Atlanta mayor, council at odds over road project to serve $100 million development planned in NW Atlanta

By David Pendered

The Atlanta City Council on Monday is slated to consider a vote to overturn Mayor Kasim Reed’s veto of the council’s plan to use $800,000 in city funds to extend Moores Mill Road, in northwest Atlanta – an issue that roiled on Reed’s Facebook page.

EDENS, Buckhead

The company that plans a retail center at the current western end of Moores Mill Road operates Buckhead Market Place, home to Whole Foods Market on West Paces Ferry Road. Credit: edens.com

The controversy involves the source of funds to extend Moores Mill Road in order to facilitate a planned mixed use development valued at close to $100 million. The council authorized the use of funds collected through impact fees. The mayor said in his letter he learned after the council vote that more federal funds are available than the council had contemplated.

Reed’s veto letter was posted on his Facebook page Nov. 12 at 2:52 p.m. The first response was posted five minutes later. The next day, one author issued Reed a warning to prepare for a recall effort:

“PREPARE FOR A RECALL MAYOR!!! This is unacceptable and you should be removed from office,” stated a comment attributed to Michael Richhart.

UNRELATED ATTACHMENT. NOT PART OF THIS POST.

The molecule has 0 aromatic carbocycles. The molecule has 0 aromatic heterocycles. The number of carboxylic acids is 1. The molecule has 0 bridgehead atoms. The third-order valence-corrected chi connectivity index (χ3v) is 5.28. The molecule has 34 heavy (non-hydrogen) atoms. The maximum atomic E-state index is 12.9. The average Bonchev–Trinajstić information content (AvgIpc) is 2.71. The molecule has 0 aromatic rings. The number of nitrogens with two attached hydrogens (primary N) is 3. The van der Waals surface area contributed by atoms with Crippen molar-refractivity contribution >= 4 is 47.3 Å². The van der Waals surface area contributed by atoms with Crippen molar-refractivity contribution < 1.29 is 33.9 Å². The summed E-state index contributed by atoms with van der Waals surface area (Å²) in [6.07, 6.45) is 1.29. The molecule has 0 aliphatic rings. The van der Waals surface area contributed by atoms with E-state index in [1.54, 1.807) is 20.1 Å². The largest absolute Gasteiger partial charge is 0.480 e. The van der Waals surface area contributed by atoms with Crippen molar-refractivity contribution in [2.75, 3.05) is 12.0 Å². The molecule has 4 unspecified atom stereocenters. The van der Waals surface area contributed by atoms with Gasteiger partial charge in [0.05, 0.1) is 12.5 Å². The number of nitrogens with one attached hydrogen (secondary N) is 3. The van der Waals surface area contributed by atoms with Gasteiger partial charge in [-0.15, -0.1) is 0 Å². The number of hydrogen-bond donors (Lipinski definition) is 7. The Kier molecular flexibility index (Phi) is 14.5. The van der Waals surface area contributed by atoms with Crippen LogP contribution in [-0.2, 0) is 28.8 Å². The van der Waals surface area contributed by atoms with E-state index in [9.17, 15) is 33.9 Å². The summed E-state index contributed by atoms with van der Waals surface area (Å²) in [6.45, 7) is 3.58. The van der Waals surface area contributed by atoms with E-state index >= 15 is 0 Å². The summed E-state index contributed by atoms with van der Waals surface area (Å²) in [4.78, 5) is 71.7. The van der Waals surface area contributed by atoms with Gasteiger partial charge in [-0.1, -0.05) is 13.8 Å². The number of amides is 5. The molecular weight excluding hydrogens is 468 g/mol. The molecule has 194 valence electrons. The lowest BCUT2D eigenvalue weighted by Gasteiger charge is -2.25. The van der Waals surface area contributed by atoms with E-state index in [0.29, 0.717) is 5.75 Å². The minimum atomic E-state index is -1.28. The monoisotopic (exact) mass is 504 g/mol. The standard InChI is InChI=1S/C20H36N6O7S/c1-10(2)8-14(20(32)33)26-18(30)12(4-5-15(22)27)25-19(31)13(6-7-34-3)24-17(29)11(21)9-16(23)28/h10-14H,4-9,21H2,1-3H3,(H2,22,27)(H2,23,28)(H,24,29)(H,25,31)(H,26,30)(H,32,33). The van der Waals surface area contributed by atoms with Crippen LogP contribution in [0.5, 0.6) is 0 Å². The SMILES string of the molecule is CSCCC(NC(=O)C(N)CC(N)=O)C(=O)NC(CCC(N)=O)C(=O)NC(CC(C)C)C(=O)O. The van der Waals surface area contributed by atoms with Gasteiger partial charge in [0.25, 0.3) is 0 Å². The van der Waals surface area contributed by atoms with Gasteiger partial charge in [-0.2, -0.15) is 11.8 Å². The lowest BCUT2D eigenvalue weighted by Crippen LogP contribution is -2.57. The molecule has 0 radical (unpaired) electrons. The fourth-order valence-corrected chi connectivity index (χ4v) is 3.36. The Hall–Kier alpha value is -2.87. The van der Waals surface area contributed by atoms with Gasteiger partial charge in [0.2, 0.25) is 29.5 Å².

Another writer brought up the purported battle between Reed and Atlanta Councilmember Felicia Moore:

“Why are you using my neighborhood as a means to continue your petty war against Felicia Moore?,” stated a comment attributed to Amy Morris. “Rescind the veto and have a mature conversaion with the council if you are really committed to revitilizing the area. Show us that you are above these games.”

Moores Mill Road extension, proposed

The red line denotes the planned extension of Moores Mill Road. Credit: David Pendered, Mapquest

In all, 19 comments were posted on the thread created when Reed’s letter was posted.

Moore was the lead sponsor of legislation that 10 councilmembers co-signed.

The legislation, 15-O-1490, called for Atlanta to spend $800,000 collected from impact fees on a 900-foot-long extension of Moores Mill Road. Moores Mill Road now ends at Bolton Road, and the plan is to extend it to Marietta Boulevard.

The roadway extension is a critical part of a planned mixed use development with a total build-out cost of $90 million to $100 million. A residential component would provide 345 homes, at a cost of about $40 million. A commercial section, priced at $50 million to $60 million, would bring neighborhood service retailers to an area that’s an hour bus ride from the nearest grocery, according to the legislation.

The commercial core would provide:

  • Publix Supermarket – 45,600 square feet;
  • CVS Pharmacy – 11,800 square feet;
  • Retail shops and restaurants – 24,300 square feet.

According to the legislation, EDENS, a national shopping center company, plans to build the development on land bordered by Bolton Road, Coronet Way, and Marietta Boulevard.

Moores Mill Center

A new retail center, anchored by a Publix and CVS pharmacy, is planned on the site of the current Moores Mill Center. Credit: tonetoatl.com

One of the pioneers in redeveloping residential in this area, Steve Brock, said more than a dozen years ago that the area is poised for redevelopment – if a shopping center could be built to serve buyers of new homes.

The council unanimously approved the paper, by a vote of 10-0, at its Nov. 2 meeting.